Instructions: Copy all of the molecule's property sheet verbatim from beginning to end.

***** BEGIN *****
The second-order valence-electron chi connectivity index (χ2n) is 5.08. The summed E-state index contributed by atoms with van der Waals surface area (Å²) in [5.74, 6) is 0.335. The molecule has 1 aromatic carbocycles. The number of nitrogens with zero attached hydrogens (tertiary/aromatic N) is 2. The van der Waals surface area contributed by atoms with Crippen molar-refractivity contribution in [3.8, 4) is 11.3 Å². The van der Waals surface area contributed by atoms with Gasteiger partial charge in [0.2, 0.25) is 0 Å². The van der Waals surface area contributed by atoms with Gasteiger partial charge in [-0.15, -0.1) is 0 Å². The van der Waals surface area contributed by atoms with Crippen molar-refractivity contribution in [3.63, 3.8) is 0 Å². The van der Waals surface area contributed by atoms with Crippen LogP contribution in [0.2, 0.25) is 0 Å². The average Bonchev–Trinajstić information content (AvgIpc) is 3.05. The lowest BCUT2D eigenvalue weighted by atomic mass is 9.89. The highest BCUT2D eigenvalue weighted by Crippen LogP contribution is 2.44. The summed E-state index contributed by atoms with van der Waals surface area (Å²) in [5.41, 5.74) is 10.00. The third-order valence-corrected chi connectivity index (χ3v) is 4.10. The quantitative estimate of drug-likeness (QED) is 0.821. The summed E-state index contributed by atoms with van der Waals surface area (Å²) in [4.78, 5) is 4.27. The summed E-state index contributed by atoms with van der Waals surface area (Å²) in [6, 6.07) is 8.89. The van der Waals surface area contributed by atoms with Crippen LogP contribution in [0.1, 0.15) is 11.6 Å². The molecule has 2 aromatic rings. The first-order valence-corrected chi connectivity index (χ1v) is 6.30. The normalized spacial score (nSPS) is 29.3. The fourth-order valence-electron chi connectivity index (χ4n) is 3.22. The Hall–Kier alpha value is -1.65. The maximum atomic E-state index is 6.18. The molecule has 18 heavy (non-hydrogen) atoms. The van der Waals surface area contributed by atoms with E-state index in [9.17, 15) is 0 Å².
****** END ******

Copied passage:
The second-order valence-electron chi connectivity index (χ2n) is 5.08. The summed E-state index contributed by atoms with van der Waals surface area (Å²) in [5.74, 6) is 0.335. The molecule has 1 aromatic carbocycles. The number of nitrogens with zero attached hydrogens (tertiary/aromatic N) is 2. The van der Waals surface area contributed by atoms with Crippen molar-refractivity contribution in [3.8, 4) is 11.3 Å². The van der Waals surface area contributed by atoms with Gasteiger partial charge in [0.2, 0.25) is 0 Å². The van der Waals surface area contributed by atoms with Gasteiger partial charge in [-0.15, -0.1) is 0 Å². The van der Waals surface area contributed by atoms with Crippen molar-refractivity contribution in [3.63, 3.8) is 0 Å². The van der Waals surface area contributed by atoms with Crippen LogP contribution in [0.2, 0.25) is 0 Å². The average Bonchev–Trinajstić information content (AvgIpc) is 3.05. The lowest BCUT2D eigenvalue weighted by atomic mass is 9.89. The highest BCUT2D eigenvalue weighted by Crippen LogP contribution is 2.44. The summed E-state index contributed by atoms with van der Waals surface area (Å²) in [5.41, 5.74) is 10.00. The third-order valence-corrected chi connectivity index (χ3v) is 4.10. The quantitative estimate of drug-likeness (QED) is 0.821. The summed E-state index contributed by atoms with van der Waals surface area (Å²) in [4.78, 5) is 4.27. The summed E-state index contributed by atoms with van der Waals surface area (Å²) in [6, 6.07) is 8.89. The van der Waals surface area contributed by atoms with Crippen LogP contribution in [0.1, 0.15) is 11.6 Å². The molecule has 2 aromatic rings. The first-order valence-corrected chi connectivity index (χ1v) is 6.30. The normalized spacial score (nSPS) is 29.3. The fourth-order valence-electron chi connectivity index (χ4n) is 3.22. The Hall–Kier alpha value is -1.65. The maximum atomic E-state index is 6.18. The molecule has 18 heavy (non-hydrogen) atoms. The van der Waals surface area contributed by atoms with E-state index in [9.17, 15) is 0 Å².